Foggy at dawn. When I open the door, a Carolina wren zips out of the old hornets’ nest under the porch roof and disappears into the lilac.
Cold and gloomy, but the yard seethes with birds: juncos, cardinals, wren. A hundred yards away, a hawk sits on a limb, bedeviled by crows.
Titmouse, chickadee, wren. I squint into the sun. The bitter wind rattles the cover of the magazine beside me—which, I notice, is Rattle.
Two degrees above freezing and I feel over-dressed. Icicles drop from the eaves. A Carolina wren sings his “tea kettle” song in a minor key.
Cat tracks in the snow disappear under the house. The Carolina wrens have survived another cold snap; will they be killed in their sleep?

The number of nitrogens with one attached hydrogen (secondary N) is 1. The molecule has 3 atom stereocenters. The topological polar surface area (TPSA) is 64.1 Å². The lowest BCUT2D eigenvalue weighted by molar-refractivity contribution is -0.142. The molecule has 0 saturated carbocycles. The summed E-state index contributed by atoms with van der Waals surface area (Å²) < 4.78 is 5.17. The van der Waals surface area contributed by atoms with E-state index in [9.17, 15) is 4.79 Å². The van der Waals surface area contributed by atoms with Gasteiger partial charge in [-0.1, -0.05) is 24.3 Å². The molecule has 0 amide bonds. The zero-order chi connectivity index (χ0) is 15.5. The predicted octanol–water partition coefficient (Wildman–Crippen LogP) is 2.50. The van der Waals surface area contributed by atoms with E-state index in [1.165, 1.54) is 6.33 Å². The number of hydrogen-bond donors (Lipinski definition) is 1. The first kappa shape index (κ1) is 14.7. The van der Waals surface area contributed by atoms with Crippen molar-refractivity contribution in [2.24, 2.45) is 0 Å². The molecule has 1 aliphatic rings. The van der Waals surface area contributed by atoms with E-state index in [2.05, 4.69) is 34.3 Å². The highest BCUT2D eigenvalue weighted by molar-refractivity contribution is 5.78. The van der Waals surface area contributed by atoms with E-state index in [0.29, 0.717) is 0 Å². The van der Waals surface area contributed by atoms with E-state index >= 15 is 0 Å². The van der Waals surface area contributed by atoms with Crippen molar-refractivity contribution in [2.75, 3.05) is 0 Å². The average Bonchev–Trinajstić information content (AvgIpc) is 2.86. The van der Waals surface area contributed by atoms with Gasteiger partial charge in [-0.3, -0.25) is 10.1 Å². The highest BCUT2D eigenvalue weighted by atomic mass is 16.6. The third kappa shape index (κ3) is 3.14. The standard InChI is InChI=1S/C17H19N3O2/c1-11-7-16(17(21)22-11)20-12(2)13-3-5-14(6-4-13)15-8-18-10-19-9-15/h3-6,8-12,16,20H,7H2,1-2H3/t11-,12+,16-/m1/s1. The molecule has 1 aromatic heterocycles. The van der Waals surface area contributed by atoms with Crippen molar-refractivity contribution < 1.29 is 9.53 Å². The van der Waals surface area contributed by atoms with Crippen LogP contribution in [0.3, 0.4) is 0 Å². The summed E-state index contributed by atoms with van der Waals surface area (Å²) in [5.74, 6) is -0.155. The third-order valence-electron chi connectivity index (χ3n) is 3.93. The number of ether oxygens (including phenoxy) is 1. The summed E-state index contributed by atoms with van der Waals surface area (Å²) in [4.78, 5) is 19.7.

Another brutally cold morning. From somewhere under the house where the heating ducts run, the trilling of a Carolina wren.
Christmas has come like a vengeful spirit, roaring on the ridgetop, plastering the weather sides of trees with snow. A Carolina wren’s song.